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Theory and Modern Applications

Capturing of solitons collisions and reflections in nonlinear Schrödinger type equations by a conservative scheme based on MOL


In this work, we develop an efficient numerical scheme based on the method of lines (MOL) to investigate the interesting phenomenon of collisions and reflections of optical solitons. The established scheme is of second order in space and of fourth order in time with an explicit nature. We deduce stability restrictions using the von Neumann stability analysis. We consider a \((2+ 1)\)-dimensional system of a coupled nonlinear Schrödinger equation as a general model of nonlinear Schrödinger-type equations. We consider several numerical experiments to demonstrate the robustness of the scheme in capturing many scenarios of collisions and reflections of the optical solitons related to nonlinear Schrödinger-type equations. We verify the scheme accuracy through computing the conserved invariants and comparing the present results with some existing ones in the literature.

1 Introduction

Many types of nonlinear Schrödinger equations are used in several areas like plasma physics, nonlinear optics, systems of fiber communications, Bose–Einstein condensates of atoms, and fluid dynamics [18]. In the field of optical fibers, this type of equations describes confident types of optical soliton propagation in the fibers and pulse spread over two-mode optical fibers [2]. Also, the beam propagation in crystals is modeled using this type of equations. In [6] the behavior of soliton interactions has been real-time imaged and explored using Bose–Einstein condensates of atoms with awesome collisions limited to a quasi-one-dimensional waveguide. The propagation of rogue waves in oceans is characterized by nonlinear Schrödinger-type equations as well [9]. Solitary waves generated by this type of equations are frequently named vector solitons as they typically have two components. For all previous models, the study of the soliton interactions (collisions) is an important issue and imposes the investigation of the soliton reflections from walls. It is known that vector solitons are passing-through collisions and can be trapped or bounced off each other.

In this study, we emphasize two important equations:

  • \((2 + 1)\)-dimensional nonlinear Schrödinger equation (NLS),

    $$\begin{aligned} \textstyle\begin{cases} \mathrm{i}u_{t} + u_{xx} + u_{yy} + \alpha \vert u \vert ^{2}u = 0& \text{in } \Omega \times [ 0, T ], \\ u ( x,y,0 ) = u_{0} &\text{in } \Omega, \end{cases}\displaystyle \end{aligned}$$

    with the conservative invariants

    $$\begin{aligned} \begin{aligned}&C_{1} ( t ) = \int _{ - \infty }^{\infty } \int _{ - \infty }^{\infty } \bigl\vert u ( t ) \bigr\vert ^{2}\,\mathrm{d}x \,\mathrm{d}y, \\ &C_{2} ( t ) = \int _{ - \infty }^{\infty } \int _{ - \infty }^{\infty } \frac{1}{2} \bigl( \bigl\vert u_{x} ( t ) \bigr\vert ^{2} + \bigl\vert u_{y} ( t ) \bigr\vert ^{2} \bigr) - \frac{\alpha }{4} \bigl\vert u ( t ) \bigr\vert ^{4}\,\mathrm{d}x \,\mathrm{d}y, \end{aligned} \end{aligned}$$

    satisfying the conditions \(\frac{\mathrm{d}}{\mathrm{d}t}C_{1} ( t ) = \frac{\mathrm{d}}{\mathrm{d}t}C_{2} ( t ) = 0\).

  • \((2 + 1)\)-dimensional system of coupled nonlinear Schrödinger equation (CNLS),

    $$\begin{aligned} \textstyle\begin{cases} \mathrm{i}u_{t} + \frac{1}{2} ( u_{xx} + u_{yy} ) + \alpha ( \vert u \vert ^{2} + \beta \vert v \vert ^{2} )u = 0, \\ \mathrm{i}v_{t} + \frac{1}{2} ( v_{xx} + v_{yy} ) + \alpha ( \beta \vert u \vert ^{2} + \vert v \vert ^{2} )v = 0& \text{in } \Omega \times [ 0, T ], \\ u ( x,y,0 ) = u_{0},\qquad v ( x,y,0 ) = v_{0} &\text{in } \Omega, \end{cases}\displaystyle \end{aligned}$$

    with the conservative invariants

    $$\begin{aligned} \begin{aligned}&I_{1} ( t ) = \int _{ - \infty }^{\infty } \int _{ - \infty }^{\infty } \bigl\vert u ( t ) \bigr\vert ^{2}\,\mathrm{d}x \,\mathrm{d}y, I_{2} ( t ) = \int _{ - \infty }^{\infty } \int _{ - \infty }^{\infty } \bigl\vert v ( t ) \bigr\vert ^{2}\,\mathrm{d}x \,\mathrm{d}y, \\ &I_{3} ( t ) = \int _{ - \infty }^{\infty } \int _{ - \infty }^{\infty } \frac{1}{2} \bigl( \bigl\vert u_{x} ( t ) \bigr\vert ^{2} + \bigl\vert u_{y} ( t ) \bigr\vert ^{2} + \bigl\vert v_{x} ( t ) \bigr\vert ^{2} + \bigl\vert v_{y} ( t ) \bigr\vert ^{2} \bigr)\\ &\phantom{I_{3} ( t ) =}{} - \frac{\alpha }{2} \bigl( \bigl\vert u ( t ) \bigr\vert ^{4} + \bigl\vert v ( t ) \bigr\vert ^{4} \bigr) - \beta \bigl\vert u ( t ) \bigr\vert ^{2} \bigl\vert v ( t ) \bigr\vert ^{2}\,\mathrm{d}x \, \mathrm{d}y, \end{aligned} \end{aligned}$$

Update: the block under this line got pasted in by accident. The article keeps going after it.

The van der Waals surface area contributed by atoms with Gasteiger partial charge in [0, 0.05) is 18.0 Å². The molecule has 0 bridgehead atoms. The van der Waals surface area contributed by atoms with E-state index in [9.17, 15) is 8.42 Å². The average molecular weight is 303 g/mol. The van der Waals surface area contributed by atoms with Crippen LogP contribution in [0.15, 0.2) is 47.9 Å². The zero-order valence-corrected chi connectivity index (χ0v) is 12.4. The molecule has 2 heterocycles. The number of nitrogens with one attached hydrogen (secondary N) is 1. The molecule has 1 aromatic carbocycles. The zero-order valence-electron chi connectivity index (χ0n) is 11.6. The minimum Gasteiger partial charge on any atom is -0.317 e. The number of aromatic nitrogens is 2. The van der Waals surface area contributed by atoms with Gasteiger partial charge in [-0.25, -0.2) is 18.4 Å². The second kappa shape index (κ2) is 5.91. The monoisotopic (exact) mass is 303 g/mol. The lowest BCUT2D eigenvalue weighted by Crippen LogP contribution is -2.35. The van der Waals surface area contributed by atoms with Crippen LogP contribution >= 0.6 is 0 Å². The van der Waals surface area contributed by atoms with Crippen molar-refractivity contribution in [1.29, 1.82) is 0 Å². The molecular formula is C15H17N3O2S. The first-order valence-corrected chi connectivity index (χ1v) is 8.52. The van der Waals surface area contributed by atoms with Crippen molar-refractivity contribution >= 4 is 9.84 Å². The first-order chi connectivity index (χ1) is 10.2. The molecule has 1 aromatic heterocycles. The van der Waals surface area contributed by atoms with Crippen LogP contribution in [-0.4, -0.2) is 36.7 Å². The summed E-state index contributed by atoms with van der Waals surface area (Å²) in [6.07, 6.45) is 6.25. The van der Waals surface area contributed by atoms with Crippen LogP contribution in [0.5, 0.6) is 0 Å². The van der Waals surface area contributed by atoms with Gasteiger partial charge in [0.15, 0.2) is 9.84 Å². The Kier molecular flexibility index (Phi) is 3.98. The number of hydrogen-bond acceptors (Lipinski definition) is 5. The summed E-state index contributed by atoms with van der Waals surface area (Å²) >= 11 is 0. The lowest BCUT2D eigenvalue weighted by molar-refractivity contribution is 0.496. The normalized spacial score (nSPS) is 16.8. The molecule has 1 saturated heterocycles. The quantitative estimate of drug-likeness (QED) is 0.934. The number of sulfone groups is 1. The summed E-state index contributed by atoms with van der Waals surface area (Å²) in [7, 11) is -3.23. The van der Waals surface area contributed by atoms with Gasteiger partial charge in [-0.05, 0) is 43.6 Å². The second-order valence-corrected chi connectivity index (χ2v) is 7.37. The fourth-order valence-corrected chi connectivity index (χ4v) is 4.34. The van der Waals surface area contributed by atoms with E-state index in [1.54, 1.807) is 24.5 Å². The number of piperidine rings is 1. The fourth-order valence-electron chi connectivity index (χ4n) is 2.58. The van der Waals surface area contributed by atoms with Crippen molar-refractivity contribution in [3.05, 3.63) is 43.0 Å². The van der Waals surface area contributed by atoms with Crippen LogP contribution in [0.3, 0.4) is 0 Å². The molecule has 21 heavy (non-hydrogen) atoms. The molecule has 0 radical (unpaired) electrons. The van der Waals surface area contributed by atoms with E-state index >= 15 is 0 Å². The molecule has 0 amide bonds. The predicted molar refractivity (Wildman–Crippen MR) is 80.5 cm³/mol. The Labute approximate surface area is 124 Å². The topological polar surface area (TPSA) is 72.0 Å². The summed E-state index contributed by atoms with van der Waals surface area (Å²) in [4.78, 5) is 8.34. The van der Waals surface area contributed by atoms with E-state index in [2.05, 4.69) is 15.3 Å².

satisfying the conditions \(\frac{\mathrm{d}}{\mathrm{d}t}I_{1} ( t ) = \frac{\mathrm{d}}{\mathrm{d}t}I_{2} ( t ) = \frac{\mathrm{d}}{\mathrm{d}t}I_{3} ( t ) = 0\).

Here \(\Omega \subset \mathbb{R}^{2}\) is a bounded domain, \(T< \infty \), α, β are real parameters, \(\mathrm{i} = \sqrt{ - 1}\), and the functions u, v are complex-valued in x, y, and t, and represent wave amplitudes. When \(\beta =0\), the CNLS system (3) turns into two decoupled NLS equations, whereas for \(\beta =1\), it is named the Manakov system. Both of decoupled NLS equation and Manakov system are integrable, and the collision of solitons is considered elastic, whereas for other β values, the systems are not integrable, where the soliton collision is considered inelastic. It is known that for both \((1+ 1)\)-dimensional integrable systems of CNLS and NLS, we can analytically calculate exact solutions describing solitons reflections. However, in \((2+ 1)\)-dimensions, these systems lose their integrability and hence one depends on numerical techniques for exploring the phenomena of solitons reflections and collisions. In literature, there are few researches that analytically investigate the reflection and collisions of solitons for \((1+ 1)\)-dimensional systems because of the integrability properties [1014]. Various numerical approaches have been presented for solving nonlinear Schrödinger-type equations [1520]. Recently, the reflection of solitons due to walls of the \((2+ 1)\)-dimensional cubic NLS is studied numerically using an explicit–implicit scheme by Crank–Nicolson finite element technique [21]. The authors studied the reflection of a single soliton to wall for the NLS subjected to three boundary condition types, whereas they did not consider soliton collisions in their study. In this paper, we extend the investigation of [21] to capture both collisions and reflections of solitons for NLS and CNLS by a robust explicit numerical scheme using the method of lines (MOL) [2228]. The developed scheme will be examined for accuracy and stability. We have deduced that the scheme is conditionally stable in the linearized form. The behavior of soliton collisions and reflections to walls needs the considered systems to be subjected to appropriate boundary conditions. In our study, we consider Dirichlet and Neumann boundary conditions. One of the applications of this research is examined in [29].